What is fibromyalgia? What causes fibromyalgia?

The word fibromyalgia comes from the Greek myos meaning “muscle”, Greekalgos meaning “pain”, and New Latin fibro meaning “fibrous tissue”.

Fibromyalgia is a common and chronic disorder. When a health illness or condition is chronic it means it is long-lasting.

Even though fibromyalgia is frequently referred to as an arthritis-related condition, it does not cause joint damage or inflammation, as arthritis does. Neither does fibromyalgia cause damage to muscle and other tissues. However, it is similar to arthritis because it causes severe pain and tiredness, and can undermine the patient’s ability to go about his daily activities. Fibromyalgia is seen as a rheumatic condition. A rheumatic condition is one that causes joint and soft tissue pain.

What are the signs and symptoms of fibromyalgia?

  • Morning stiffness
  • Headaches
  • Irregular sleep patterns
  • IBS (irritable bowel syndrome)
  • Painful menstrual periods (Dysmenorrhea)
  • Hands and feet tingle and can feel numb
  • Restless leg syndrome
  • Sensitivity to cold or heat
  • Fibro fog (memory problems, cognitive problems).

The following signs and symptoms are also possible

  • Widespread pain
  • Problems with vision
  • Nausea
  • Pelvic and urinary problems
  • Weight gain
  • Dizziness
  • Cold/flu like symptoms
  • Jaw pain and stiffness
  • Skin problems
  • Chest symptoms
  • Depression
  • Anxiety
  • Myofascial pain syndrome (pain/tiredness in muscles and adjacent fibrous tissues)
  • Breathing problems.

Symptoms of fibromyalgia

Fibromyalgia is a syndrome

A syndrome is a collection of signs, symptoms and medical problems. A disease is a medical condition with defined causes and clear signs and symptoms. Fibromyalgia is a syndrome.

How common is Fibromyalgia? Who gets Fibromyalgia?

According to reported cases in the USA, approximately 1 in every 73 American adults suffers from fibromyalgia. The American College of Rheumatology says that between 3 and 6 million Americans have fibromyalgia.

The NIH (National Institutes of Health, USA) says 90% of fibromyalgia patients are women. Men and children may also be affected.

Although symptoms may become present at any time during a person’s life, they are most commonly reported when the patient is middle-aged.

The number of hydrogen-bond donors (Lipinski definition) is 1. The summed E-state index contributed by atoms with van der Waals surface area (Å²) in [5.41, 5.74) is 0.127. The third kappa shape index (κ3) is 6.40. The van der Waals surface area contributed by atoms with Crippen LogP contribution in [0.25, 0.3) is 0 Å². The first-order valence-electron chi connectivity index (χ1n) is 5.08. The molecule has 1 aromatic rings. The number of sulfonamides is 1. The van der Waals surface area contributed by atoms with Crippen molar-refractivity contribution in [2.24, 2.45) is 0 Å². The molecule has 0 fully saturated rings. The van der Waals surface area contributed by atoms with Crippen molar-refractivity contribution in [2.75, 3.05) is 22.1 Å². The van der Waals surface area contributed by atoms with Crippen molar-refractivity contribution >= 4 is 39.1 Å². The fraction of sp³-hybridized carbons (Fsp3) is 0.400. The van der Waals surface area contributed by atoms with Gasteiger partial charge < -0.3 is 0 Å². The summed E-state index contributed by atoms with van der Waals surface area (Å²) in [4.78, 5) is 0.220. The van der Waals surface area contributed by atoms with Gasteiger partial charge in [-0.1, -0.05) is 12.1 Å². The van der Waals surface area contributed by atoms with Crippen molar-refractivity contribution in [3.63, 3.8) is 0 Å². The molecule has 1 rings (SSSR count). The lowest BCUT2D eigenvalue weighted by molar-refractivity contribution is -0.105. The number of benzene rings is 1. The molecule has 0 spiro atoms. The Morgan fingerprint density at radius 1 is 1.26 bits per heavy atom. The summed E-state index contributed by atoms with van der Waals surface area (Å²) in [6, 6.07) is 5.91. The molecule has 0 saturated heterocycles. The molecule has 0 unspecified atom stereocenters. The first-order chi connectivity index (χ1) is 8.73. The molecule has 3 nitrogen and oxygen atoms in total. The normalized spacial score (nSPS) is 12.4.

People who suffer from rheumatoid arthritis, lupus (systemic lupus erythematosus), or spinal arthritis (ankylosing spondylitis) have a higher risk of developing fibromyalgia, as well as patients with some other rheumatic diseases.

Studies indicate fibromyalgia may also be hereditary. Females who have a close relative with fibromyalgia have a significantly higher risk of suffering from it themselves. Experts are not certain whether the link is genetic, circumstantial, or both.

What Causes Fibromyalgia?

Experts say there are probably a number of factors. However, nobody is really sure what causes fibromyalgia. Factors such as a traumatic, stressful, or emotional event may be linked to developing fibromyalgia. Possible causal factors currently include:

  • A stressful, traumatic physical or emotional event (e.g. Post-traumatic stress disorder, a car accident)
  • Repetitive injuries
  • Rheumatoid arthritis
  • Lupus
  • CNS (central nervous system) problems
  • The way our genes regulate how we process painful stimuli.

How Is Fibromyalgia Diagnosed?

A patient with fibromyalgia will usually keep going back to the doctor many times before a proper diagnosis is made. This is because the symptoms are similar to other conditions. Before diagnosing fibromyalgia the doctor needs to rule out other conditions and illnesses.

As laboratory tests do not show a physical reason for the pain that goes with fibromyalgia, there are not any diagnostic laboratory tests for it. This can be frustrating for the patient and the doctor as well. Unfortunately, the patient still runs the risk of being told by an untrained doctor that his pain is not real and that there is therefore no treatment.